When a husband is in sin, when he is not leading well, when he is irritable or lazy or irresponsible or cold, the immediate temptation would be to take matters into your own hands and work around him, or to have it out with him in an argument, or to simply withdraw from him. But Scripture shows us a different way, one that may seem counter-intuitive. What may make your husband less irritable, more responsible, or even what may result in his salvation is your respectful and pure conduct.
That doesn’t mean there isn’t a place for loving words of correction or making requests of him to change. Certainly that can and should be done. But it does mean you continue to yield to him in everything that does not force you to sin, and trust God to bring him conviction and change him. And God holds out the possibility that he will be won over.
Much more could be said, but we need to move on to the husband. The second command is this…
2. Husbands, love your wives.
Now, it’s necessary to define what love means, because it’s not simply a strong emotional or physical attraction to someone else. Love is more than that, and I’ll give a definition. But among believing husbands who have even a passing familiarity with the Scriptures, we have some idea of what love is.
I’m going describe what loving our wives looks like, but I doubt that any husband here is going to think to himself, “I never knew I should do things like that. I had no concept of how to love my wife until this morning. Thank you for unraveling this mystery!”
I doubt that’s going to happen. We generally know what to do; it’s the doing of it where we sometimes fail. So I’m going to spend less time on defining love than I did on defining submission and spend more time on application, fleshing out what biblical husband-love looks like in a marriage and hopefully providing grace-filled motivation to do what we know we’re called do.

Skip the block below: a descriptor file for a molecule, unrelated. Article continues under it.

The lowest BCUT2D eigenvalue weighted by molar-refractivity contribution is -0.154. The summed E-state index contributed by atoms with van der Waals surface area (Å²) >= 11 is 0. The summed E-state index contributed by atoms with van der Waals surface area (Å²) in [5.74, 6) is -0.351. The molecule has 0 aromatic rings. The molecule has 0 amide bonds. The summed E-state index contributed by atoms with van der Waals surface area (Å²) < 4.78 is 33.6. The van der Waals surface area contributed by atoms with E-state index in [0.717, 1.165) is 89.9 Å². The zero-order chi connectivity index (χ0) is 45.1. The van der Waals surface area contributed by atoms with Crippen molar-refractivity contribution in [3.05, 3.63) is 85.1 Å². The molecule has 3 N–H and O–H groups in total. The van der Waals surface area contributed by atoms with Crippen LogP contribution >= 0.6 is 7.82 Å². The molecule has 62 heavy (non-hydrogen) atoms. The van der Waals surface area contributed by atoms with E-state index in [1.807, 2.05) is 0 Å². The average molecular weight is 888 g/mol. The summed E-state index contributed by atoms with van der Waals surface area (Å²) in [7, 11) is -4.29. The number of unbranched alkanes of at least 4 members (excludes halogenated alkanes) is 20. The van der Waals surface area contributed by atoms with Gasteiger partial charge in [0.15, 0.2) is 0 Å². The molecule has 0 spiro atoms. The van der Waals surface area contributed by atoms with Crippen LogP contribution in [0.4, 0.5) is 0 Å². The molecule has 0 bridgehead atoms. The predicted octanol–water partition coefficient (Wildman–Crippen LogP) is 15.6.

So here is my simple definition for love, which I mentioned last week. Love is self-giving so that others can experience the grace and goodness of God. And in a marriage it is giving of yourself—your time, your attention, your possessions, your heart—so that your wife can experience the grace and goodness of God.
Jesus said in John 15:13 Greater love has no one than this, that someone lay down his life for his friends. Jesus laid down his life taking the punishment for our sins so that we could receive eternal life with him. That defines biblical love. Whatever else may be called love, it isn’t biblical agape love if it is not self-giving for the purpose of bringing people into deeper relationship with Christ who is our life as we read in Colossians chapter 1.
So that’s what husbands will do for their wives in this command, husbands, love your wives. We are called to give our wives a real-life taste and reminder of the love that Jesus has for us in laying down his life for his friends. We want her to encounter the grace and goodness of God through Jesus Christ.
So, what does that involve? Well, much could be said but I’ll focus on two main things that spring from the text.
First, love by leading. If wives are submitting to us, yielding to our direction, it implies that we are taking them somewhere, that we are leading. So are we leading them anywhere? Are we being intentional about maximizing her joy in the Lord or are we just taking our wives for granted and content to be served all the time?
That is one area of marriage that for many years I wasn’t thinking much about. When we got married, I was thinking about how much fun it was to be married, and how great it was to eat something besides hot dogs, microwave burritos and potatoes every week (which was about all I could manage as a single). I was excited about the companionship and the marriage bed of course.
But that was mostly selfish. My motives for showing Janette love were more about having a good relationship between us than they were about a concern for her relationship with the Lord. And yet to love her as Jesus loved us, that needs to be my first concern, because life is in Christ not in me.